I came across this article – “Dependency Management and WordPress: A Proposal“, which provides an excellent overview of some of the recent developments and discussions in the area of composer integration with WordPress, and even more generically, some of the issues around dependency management in an ecosystem as large and complex as that of WordPress.

It’s been a while since I checked what’s going on in this area.  A couple of years back, I linked to an article that shows a way to use composer with WordPress, and since then I’ve built something similar for our use at work.

But it’s good to see that the problem is not tossed and forgotten, and that there are some very smart people still trying to work it out.

Payum – PHP 5.5+ payment processing library

Payum – PHP 5.5+ payment processing library, which is self-described as:

It offers everything you need to work with payments: Credit card & offsite purchasing, subscriptions, payouts etc.

The documentation looks extensive, and the list of supported gateways is probably the longest I’ve seen.

Mautic: Open Source Marketing Automation Software

Mautic is an Open Source marketing automation software, which provides a whole bunch of functionality around contact tracking, campaign management, mass mailing, landing pages, and more.  It can be self-hosted or used as Software-as-a-Service (SaaS).  The source code is on GitHub and licensed under GPLv3.

It provides an API, and is already integrated with a whole lot of services, varying from social networks and instant messengers, to CMSes and CRMs.  Scroll down the Tour page for a comparison table against such alternatives as Marketo, InfusionSoft, Hubspot, Pardot, and Eloqua.

 

Creating Strictly Typed Arrays and Collections in PHP

This SitePoint PHP blog post (read at Planet PHP if the site is unavailable) brings to light a very useful feature available since PHP 5.6 – ellipses in functional arguments, which allows to define a variable number of arguments to a function.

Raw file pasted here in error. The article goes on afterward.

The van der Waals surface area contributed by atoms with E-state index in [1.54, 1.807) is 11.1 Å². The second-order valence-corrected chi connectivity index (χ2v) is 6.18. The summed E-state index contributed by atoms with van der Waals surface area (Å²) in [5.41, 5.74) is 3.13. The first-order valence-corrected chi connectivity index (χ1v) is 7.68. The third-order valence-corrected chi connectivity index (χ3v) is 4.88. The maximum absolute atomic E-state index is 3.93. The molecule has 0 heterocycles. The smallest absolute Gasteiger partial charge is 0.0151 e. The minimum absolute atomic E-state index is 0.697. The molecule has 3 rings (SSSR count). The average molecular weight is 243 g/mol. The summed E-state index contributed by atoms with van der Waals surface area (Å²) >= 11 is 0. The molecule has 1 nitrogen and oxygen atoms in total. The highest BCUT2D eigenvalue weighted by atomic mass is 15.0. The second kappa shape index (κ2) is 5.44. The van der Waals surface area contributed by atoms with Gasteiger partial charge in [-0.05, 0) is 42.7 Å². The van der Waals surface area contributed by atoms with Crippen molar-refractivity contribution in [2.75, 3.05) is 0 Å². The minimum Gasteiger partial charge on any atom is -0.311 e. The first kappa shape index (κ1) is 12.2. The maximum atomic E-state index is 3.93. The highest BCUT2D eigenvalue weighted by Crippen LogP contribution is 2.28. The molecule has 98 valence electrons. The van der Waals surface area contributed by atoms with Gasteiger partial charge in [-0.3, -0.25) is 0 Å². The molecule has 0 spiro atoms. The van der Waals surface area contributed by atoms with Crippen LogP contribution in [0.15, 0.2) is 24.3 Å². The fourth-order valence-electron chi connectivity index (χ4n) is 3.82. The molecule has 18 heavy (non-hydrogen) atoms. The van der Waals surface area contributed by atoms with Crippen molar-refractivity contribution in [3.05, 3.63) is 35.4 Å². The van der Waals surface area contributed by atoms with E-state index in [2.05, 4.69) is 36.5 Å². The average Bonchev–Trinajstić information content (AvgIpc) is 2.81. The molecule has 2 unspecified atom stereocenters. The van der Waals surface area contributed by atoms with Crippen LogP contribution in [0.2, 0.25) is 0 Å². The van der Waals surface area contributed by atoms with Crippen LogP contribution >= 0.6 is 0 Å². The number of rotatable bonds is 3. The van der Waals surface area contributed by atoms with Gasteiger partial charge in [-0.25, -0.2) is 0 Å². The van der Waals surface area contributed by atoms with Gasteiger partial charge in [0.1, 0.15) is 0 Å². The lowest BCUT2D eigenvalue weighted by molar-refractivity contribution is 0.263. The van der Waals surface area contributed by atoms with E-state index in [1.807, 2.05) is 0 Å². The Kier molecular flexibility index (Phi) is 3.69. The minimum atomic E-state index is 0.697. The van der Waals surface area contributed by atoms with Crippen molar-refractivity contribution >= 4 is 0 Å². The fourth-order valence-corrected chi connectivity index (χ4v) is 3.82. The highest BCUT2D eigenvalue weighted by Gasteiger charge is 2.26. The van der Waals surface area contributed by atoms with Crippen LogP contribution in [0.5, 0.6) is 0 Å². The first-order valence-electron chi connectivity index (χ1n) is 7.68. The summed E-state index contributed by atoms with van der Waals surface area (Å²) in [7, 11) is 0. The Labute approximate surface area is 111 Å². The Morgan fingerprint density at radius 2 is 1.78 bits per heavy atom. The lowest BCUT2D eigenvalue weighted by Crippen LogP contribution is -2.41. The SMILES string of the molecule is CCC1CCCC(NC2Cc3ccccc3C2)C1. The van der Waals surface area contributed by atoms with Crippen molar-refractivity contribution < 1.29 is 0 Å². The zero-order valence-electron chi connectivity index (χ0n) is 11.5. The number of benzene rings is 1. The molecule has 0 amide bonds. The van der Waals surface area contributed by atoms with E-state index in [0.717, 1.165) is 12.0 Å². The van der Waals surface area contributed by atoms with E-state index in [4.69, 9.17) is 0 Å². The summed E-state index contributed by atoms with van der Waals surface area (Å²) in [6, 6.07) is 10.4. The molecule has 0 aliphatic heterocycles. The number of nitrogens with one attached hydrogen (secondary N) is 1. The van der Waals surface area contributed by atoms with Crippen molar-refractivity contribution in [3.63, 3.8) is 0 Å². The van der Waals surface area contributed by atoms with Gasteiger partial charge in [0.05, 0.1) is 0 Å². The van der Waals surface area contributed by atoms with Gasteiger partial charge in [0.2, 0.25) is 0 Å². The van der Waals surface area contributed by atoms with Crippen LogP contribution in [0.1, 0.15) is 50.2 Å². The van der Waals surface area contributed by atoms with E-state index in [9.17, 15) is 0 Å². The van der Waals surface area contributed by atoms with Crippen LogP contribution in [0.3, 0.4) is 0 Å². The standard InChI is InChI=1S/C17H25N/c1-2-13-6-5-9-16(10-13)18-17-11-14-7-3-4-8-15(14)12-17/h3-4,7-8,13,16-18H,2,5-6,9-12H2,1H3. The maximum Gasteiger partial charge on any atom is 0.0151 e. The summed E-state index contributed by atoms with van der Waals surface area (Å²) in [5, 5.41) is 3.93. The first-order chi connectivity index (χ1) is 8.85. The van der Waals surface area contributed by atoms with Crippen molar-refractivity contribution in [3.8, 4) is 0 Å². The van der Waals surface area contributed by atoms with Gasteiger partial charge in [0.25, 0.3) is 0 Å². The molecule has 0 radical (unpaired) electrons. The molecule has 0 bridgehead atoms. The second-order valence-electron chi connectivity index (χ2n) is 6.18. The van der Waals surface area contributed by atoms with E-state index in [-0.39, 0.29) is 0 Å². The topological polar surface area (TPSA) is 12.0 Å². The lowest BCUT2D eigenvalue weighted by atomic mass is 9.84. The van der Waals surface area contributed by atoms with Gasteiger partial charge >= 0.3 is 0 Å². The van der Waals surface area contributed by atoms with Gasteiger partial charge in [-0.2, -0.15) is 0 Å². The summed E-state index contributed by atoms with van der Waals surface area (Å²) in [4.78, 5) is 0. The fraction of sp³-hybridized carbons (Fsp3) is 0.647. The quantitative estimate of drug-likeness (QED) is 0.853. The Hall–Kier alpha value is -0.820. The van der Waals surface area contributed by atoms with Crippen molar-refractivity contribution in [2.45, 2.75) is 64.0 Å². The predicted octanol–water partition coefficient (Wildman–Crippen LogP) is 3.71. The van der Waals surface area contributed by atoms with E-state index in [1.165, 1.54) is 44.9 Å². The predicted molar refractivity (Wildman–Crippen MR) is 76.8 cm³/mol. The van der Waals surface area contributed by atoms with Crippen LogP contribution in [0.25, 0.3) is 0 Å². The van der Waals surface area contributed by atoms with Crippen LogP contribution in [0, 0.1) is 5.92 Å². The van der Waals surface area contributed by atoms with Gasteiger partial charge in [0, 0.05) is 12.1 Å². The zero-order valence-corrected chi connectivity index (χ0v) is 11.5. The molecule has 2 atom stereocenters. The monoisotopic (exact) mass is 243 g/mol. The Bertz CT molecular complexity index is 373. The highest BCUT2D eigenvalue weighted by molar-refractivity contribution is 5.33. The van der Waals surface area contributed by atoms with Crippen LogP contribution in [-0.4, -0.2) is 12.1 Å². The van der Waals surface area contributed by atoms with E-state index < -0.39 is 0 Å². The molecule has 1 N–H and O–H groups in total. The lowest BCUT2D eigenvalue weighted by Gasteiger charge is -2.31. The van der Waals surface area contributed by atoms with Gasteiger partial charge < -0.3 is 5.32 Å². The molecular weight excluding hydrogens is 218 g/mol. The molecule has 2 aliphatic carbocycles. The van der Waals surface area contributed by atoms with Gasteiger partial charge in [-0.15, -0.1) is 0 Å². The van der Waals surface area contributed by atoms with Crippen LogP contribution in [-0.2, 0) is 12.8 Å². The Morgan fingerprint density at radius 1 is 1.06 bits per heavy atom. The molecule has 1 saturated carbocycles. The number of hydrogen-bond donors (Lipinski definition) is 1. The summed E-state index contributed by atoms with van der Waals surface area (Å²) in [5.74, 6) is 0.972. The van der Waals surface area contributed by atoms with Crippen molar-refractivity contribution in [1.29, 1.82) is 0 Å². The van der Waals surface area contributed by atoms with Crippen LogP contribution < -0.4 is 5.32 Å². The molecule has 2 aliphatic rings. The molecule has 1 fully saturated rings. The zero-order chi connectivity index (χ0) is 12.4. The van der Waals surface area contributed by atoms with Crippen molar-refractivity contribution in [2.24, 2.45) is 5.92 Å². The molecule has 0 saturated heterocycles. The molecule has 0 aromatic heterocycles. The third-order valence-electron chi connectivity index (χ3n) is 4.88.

I’ve seen the mentions of ellipses a few times now, but I assumed that it was a PHP 7 feature.  Turns out PHP 5.6 users can enjoy it as well:

<?php
function sum(...$numbers) {
    $acc = 0;
    foreach ($numbers as $n) {
        $acc += $n; 
    }   
    return $acc;
}
echo sum(1, 2, 3, 4); // prints out 10

This is very useful, but, as SitePoint PHP blog most mentions, it can be made even more useful with type hinting of the arguments.  For example:

<?php 
class Movie { private $dates = [];
    public function setAirDates(\DateTimeImmutable ...$dates) { 
        $this->dates = $dates;
    }   

    public function getAirDates() {
        return $this->dates;
    }   
}

The limitation is that you can only hint a single type for all the arguments. The workaround this is to use collection classes, which basically work as strictly typed arrays.

Shields.io – quality metadata badges for open source projects

Shields.io provides a large collection of badges that you can use in your project documentation (like README.md over at GitHub or BitBucket), which shows a variety of metrics for the project – latest version, number of downloads, build status, and more.  Pretty much anything that you’ve seen used by any project on GitHub is supported (I couldn’t think of a badge that wasn’t).

Now, if only there was a way to insert these things automatically somehow …